Wednesday, December 11, 2019

Always Bee Cooking #6: Seared Sourdough Pikelets

 (Quick note: I'm still working on longer critical pieces on the pedagogy & politics of cooking media. The going is harder than expected, so instead of defaulting on it again I'm going to use December's Always Bee Cooking to talk about a recipe I've been developing.)

The Story

At the top of this month I got a care package from one of the loveliest people I know. It included two major things. First is the chef's knife pictured below. It's 1) incredible 2) the only piece of cookware I own other than a mortar & pestle (also a gift) and 3) engraved with the name of this series, which is overwhelming.

The other major thing was a cutting of sourdough starter named Reginald. I was convinced Reginald hadn't made it; at some point in transit the jar he was in broke and he leaked out. 90% was pooled up in a corner of a cardboard box. I've never really saved anything's life before, though, so I figured now might be a good time to start.

Per instructions, I put him in a covered container and fed him warm water and flour once every twelve hours. By the time of the third or fourth feeding I started seeing some genuine signs of life. A week and change later (having missed only one or two feedings), I'm still not seeing as much of a rise as I think you're supposed to, but he's getting closer.

If you're unfamiliar with sourdough starter (as I was only a couple weeks ago) here's how you feed it: you take out one part of the starter (say 1/2 cup) then add to that part one part flour (1 cup; it's by weight, not volume) and one part warm water (1/2 cup), stir to fully incorporate, and store. The rest is the Discard.

Two parts about this freaked me out. One is that I have to have flour on hand at all times (I am confident I can figure this out). The other is the implied action. I'm the kind of person who dries celery leaves in the oven to add to spice rubs. Throwing away two (or more) cups of starter a day seems intolerable. I don't particularly recommend being this kind of person.

Those two anxieties lead me to repeatedly turn to King Arthur Flour's recipe for Sourdough Crumpets. With it I don't have to discard and I don't have to use extra flour. I've kept the ingredients and proportions more or less the same, but after a good number of variations I've locked in a technique that I quite like.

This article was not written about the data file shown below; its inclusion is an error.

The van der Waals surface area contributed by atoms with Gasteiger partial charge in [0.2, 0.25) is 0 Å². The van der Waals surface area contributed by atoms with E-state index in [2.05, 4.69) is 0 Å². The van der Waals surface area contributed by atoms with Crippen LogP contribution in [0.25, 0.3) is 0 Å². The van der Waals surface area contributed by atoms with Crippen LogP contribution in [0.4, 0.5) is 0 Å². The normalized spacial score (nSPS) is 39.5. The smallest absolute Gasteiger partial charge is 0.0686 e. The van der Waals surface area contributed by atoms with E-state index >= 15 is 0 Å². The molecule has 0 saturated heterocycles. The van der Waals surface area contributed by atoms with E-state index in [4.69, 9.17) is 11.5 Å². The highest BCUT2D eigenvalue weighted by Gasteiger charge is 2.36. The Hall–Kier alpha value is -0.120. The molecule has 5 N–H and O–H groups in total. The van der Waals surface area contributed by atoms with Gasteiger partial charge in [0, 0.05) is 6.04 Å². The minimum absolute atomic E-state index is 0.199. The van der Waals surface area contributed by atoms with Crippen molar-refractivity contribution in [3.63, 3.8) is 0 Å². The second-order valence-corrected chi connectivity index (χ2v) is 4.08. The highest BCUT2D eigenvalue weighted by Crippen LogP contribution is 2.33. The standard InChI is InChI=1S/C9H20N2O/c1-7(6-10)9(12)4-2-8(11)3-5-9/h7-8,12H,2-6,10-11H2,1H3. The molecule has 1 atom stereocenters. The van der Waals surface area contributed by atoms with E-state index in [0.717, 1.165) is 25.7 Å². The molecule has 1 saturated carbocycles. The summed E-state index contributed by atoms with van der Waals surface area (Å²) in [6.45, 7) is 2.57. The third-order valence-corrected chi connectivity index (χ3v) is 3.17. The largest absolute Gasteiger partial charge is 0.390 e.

The quick version is you cook them like a thick steak: a sear sets them and creates flavor and texture, then a quick bake cooks them through. The texture is almost closer to a crusty bread or English Muffin, with a crisp snap on the outside that gives way to a fluffy, doughy consistency. And the flavor, at least with Reginald, is kind of extraordinary. Tangy, buttery, and just a little bit sweet and salty. Even when you don't use butter anywhere.

My latest discovery? This recipe works, if not quite as well, with leftover Discard. I put the Discard in a bowl in the fridge (covered with plastic wrap) for three feedings, then on the fourth made this. The results weren't as robust as using fresh discard, but they were still quite good.

The Recipe

Seared Sourdough Pikelets

  • 1 cup Sourdough Discard (roughly; I just use whatever was produced)
  • 1/2 tsp Baking Soda
  • 1 tsp Sugar
  • 1/2 tsp Salt (I'll go up to a heaping 1/2 tsp, depending on my mood; there's definitely a line you can cross though)
  • Butter/Neutral Oil
Yield: 3 hefty lil cakes in about 15-20 minutes; recipe adapted from King Arthur Flour's 

Preheat oven to 350F. Put a pan on the stove over medium. Add baking soda, sugar and salt to Discard and stir to incorporate. You now have Discard Mixture.

Add a very thin slice of butter (or a splash of oil) to the pan. If using butter, it should melt rapidly but not immediately blacken and begin to smoke - in my pan I have to cook on medium-low, because it gets really hot really fast. Dollop in enough of the Discard Mixture to stand about 1/2-inch tall.

Let cook until one or two bubbles appear on the interior, anywhere from :15 to 1:00. Flip carefully. Remember that you are not trying to cook the interior, just sear the outside. Repeat for the other side with roughly the same amount of time.

Remove to a baking sheet. Re-up on butter or oil when the pan is dry. In the same fashion, cook until you are out of Discard Mixture. From a single feeding I usually get three or four pikelets.

Once they're all done and the oven is preheated, place the sheet in the center of the oven and start a timer for five minutes. If the formerly-uncooked dough in the center looks fully set once the timer goes off, test the biggest one with a knife in the center. If it comes out clean, they're done. If not let them bake for another 2-3 minutes, then check again.

I personally tend to eat them with my hands. They carry a little jam or even a simple syrup (reduced just a minute or two past cocktail consistency) well. They also freeze well and are ideal for popping in a toaster.

Further Notes

I'm trying out this new section! This time, I'd like to suggest some possible toppings that I think might work with the recipe (with the note that I have tried none of them!):

  • Whipped Cream & Mint Chiffonade: ribbons of mint with a dollop of sweet whip cream would present beautifully and, I suspect, add a nice heady quality.
  • Butter: It's already there, and teasing it out would be nice. I might go for a heaping half teaspoon of salt on this one, especially if you're using unsalted butter.
  • Blueberries & Chorizo: I can imagine a version of this where drop some blueberries into each dollop as you're searing, then top it with some cooked, crumbly chorizo. The longer I think about it the more I'm convinced this would either be sublime or truly wretched.

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